These famous sculptors were in the prime of their careers.  Saint Gaudens, at 47, had been the sculptural advisor for the 1893 World’s Columbian Exposition in Chicago.  One tradition suggests that MacNeil asked Saint Gaudens for a letter of reference to Phillip Martiny that got him work on the  that Exposition in  1893. John Quincy Adams Ward, at age 65 was the ‘grandfather’ of American sculptors, and the founder as well as standing president of the National Sculpture Society. Daniel Chester French, age 45, was also a founding member of the National Sculpture Society, and sculpted the colossal sixty-foot golden “Republic” centerpiece statue for the Chicago Fair. ( A thirty foot tall miniature golden replica of which still graces Jackson Park in Chicago today.)

Marriage:

On Christmas Day 1895, in Chicago, he married Carol Louise Brooks, also a sculptor. Earlier MacNeil was informed that he had won the Rinehart Roman Scholarship. Following their wedding, the pair left for Rome, passing three years there (1896-1899) and eventually spend a fourth year in Paris where their first son, Claude, was born.  During those years they study together under the same masters and  live on the shared income of Hermon’s Rinehart Scholarship.  (Carol  had also studied sculpture with both Lorado Taft and Frederick William MacMonnies and been a member of “The White Rabbits” ~ a self christened group of women sculptors called in to complete the massive work load of ‘staff’ statues needed for the Chicago Fair in 1893. )

Future:

Other events from 1895 would later unfold into sculpture-opportunities for Hermon MacNeil. In May in Greenwich Village, New York City, Stanford White, with assistance from both Frederick MacMonnies and Phillip Martiny, completed a permanent Washington Arch.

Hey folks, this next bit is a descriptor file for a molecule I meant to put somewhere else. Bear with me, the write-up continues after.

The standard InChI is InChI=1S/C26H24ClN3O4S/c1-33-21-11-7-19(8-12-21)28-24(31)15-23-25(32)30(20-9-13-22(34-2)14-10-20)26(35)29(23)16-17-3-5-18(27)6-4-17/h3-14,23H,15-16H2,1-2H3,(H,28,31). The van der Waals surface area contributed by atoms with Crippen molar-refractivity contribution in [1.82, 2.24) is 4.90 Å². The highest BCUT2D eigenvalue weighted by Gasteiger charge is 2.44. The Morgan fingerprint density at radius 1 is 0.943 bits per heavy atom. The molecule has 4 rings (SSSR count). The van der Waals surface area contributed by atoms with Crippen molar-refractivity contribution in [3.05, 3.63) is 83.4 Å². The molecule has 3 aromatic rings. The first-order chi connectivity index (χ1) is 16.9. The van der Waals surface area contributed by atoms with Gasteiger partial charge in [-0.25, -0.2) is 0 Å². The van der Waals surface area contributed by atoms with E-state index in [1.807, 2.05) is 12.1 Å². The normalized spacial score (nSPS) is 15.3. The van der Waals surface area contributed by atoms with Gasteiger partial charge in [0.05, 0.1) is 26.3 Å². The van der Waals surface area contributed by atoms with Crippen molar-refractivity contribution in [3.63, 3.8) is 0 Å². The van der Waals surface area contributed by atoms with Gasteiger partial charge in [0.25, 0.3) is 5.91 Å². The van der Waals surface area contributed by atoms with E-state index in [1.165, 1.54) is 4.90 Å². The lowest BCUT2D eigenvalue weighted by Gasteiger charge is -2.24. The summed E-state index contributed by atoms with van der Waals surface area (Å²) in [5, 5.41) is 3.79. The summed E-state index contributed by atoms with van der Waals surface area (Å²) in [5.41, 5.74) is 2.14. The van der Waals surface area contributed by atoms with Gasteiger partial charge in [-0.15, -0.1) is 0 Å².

,
1895 photo of Empty pedestals on the new Washington Arch with New Yorkers strolling into the popular park.  The skyline includes Judson Memorial Church tower to the right of the Arch.  NYC Citizens would wait more than twenty years before the MacNeil and Calder tributes to George Washington as Commander-in-Chief and as President would be commissioned and put in place in 1916 and 1918. (Photo credit: NYC -Architecture.com: ~  http://nyc-architecture.com/GV/GV046WashingtonSquareArch.htm)

The first one, made in 1889 of paper and wood, commemorated the centennial of  the inauguration of  George Washington.  Received with great popularity, the citizens of NYC demanded a permanent Arch monument for their first President.  White’s design was dedicated on May 4, 1895 with two empty pedestals, meant for statues of Washington.  These niches on the north face of the monument remained empty for almost two decades before MacNeil’s statue of Washington as Commander-in-Chief would fill one pedestal (east side, in 1916), and Alexander Stirling Calder’s statue of Washington as Statesman would fill the other (west side, in 1918).

WHAT YOU FIND HERE.

Nearby or far away, there is no ONE place to go and appreciate this wide range of art pieces. Located in cities from east to west coast, found indoors and out, public and hidden, these creations point us toward the history and values in which our lives as Americans have taken root.

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1. Take digital photos of the entire work from several angles, including the surroundings.
2. Take close up photos of details that capture your imagination.